As a political debate is waged on whether gas stoves should face stronger regulations, a new study found the chemicals released from such appliances are as bad as secondhand smoke.
The study released last week by Stanford University scientists and published in Environmental Science & Technology said that a single gas burner on high, or an oven set to 350 degrees raised benzene concentrations above the upper range of indoor benzene concentrations attributable to secondhand tobacco smoke.
The American Cancer Society says that high doses of benzene "can affect the nervous system, which can lead to drowsiness, dizziness, headaches, tremors, confusion, and/or unconsciousness." It says that cigarette smoking is a major source of benzene.
"Benzene forms in flames and other high-temperature environments, such as the flares found in oil fields and refineries. We now know that benzene also forms in the flames of gas stoves in our homes," said study senior author Rob Jackson, professor of Earth system science at Stanford. "Good ventilation helps reduce pollutant concentrations, but we found that exhaust fans were often ineffective at eliminating benzene exposure."
The study follows previous Stanford research highlighting how methane can be emitted from gas appliances. The research indicated that gas stoves are attributable to 12.7% of all childhood asthma cases.
Proposed standards for gas stovetops have cooked up a storm on Capitol Hill after the Department of Energy released new regulations earlier this year.
The new regulations would place more stringent conservation standards for consumer-grade stoves. But watchdog groups say that nearly half of gas stove models on the market today would be taken off the market under the regulations. The regulations would begin in 2027 for new sales.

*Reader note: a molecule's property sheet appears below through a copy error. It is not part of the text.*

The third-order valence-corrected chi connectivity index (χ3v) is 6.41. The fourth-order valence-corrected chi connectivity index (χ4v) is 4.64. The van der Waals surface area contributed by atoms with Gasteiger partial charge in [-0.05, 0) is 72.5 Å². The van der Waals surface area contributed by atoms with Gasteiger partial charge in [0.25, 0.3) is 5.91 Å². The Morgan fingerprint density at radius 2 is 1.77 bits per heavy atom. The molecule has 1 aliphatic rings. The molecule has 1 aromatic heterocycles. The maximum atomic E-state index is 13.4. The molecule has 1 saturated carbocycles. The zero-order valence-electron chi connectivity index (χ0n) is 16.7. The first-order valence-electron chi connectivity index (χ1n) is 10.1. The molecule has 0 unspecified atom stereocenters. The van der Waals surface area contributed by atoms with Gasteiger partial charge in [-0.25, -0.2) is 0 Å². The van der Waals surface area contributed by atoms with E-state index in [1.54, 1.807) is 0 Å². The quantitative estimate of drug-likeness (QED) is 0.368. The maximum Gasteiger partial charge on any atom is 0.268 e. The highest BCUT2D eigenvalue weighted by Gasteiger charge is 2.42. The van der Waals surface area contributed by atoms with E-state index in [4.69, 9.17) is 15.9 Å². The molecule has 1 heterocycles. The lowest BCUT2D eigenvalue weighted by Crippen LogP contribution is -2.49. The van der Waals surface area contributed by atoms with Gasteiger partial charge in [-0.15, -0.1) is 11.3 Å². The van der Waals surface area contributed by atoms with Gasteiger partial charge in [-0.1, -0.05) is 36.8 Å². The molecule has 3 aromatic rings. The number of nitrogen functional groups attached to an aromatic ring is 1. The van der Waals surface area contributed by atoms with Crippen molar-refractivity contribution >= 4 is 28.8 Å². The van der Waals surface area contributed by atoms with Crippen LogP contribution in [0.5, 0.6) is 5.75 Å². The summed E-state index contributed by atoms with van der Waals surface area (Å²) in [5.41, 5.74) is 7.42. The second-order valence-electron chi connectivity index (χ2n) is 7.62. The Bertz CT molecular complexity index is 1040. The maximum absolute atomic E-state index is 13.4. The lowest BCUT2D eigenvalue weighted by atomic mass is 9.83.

Andrew deLaski, executive director at Appliance Standards Awareness Project told Congress last month that modest improvements to gas stoves that don't meet the new standards would result in a 30% decrease in energy use to do the same amount of cooking.
"Energy efficiency standards for household appliances and commercial equipment have been a cost-saving feature of American energy policy for decades," deLaski said. "The DOE should expeditiously finalize strong energy efficiency standards to secure real cost and energy savings — and long-term energy security — for the American people."
Rep. Pat Fallon, R-Texas, chair of the House Oversight Committee, claimed the new rules are an "assault" on Americans' gas stoves, calling the standards a "de facto ban."
"What is more American than gas stoves?" Fallon said.
Earlier this year, a commissioner for the Consumer Product Safety Commission said the federal agency should consider banning gas stovetops in homes. He later walked back those comments, however.
Eric Lebel, a senior scientist for PSE Health Energy, previously told Scripps News there are two main concerns that gas stoves pose. One is that stoves can emit methane gas, which is a potent greenhouse gas.He said the other concern is that stoves can release harmful gases such as nitrogen oxides. According to the Centers for Disease Control and Prevention, large doses of nitrogen oxides can cause dizziness. Long-term exposure can lead to infertility, the CDC said.
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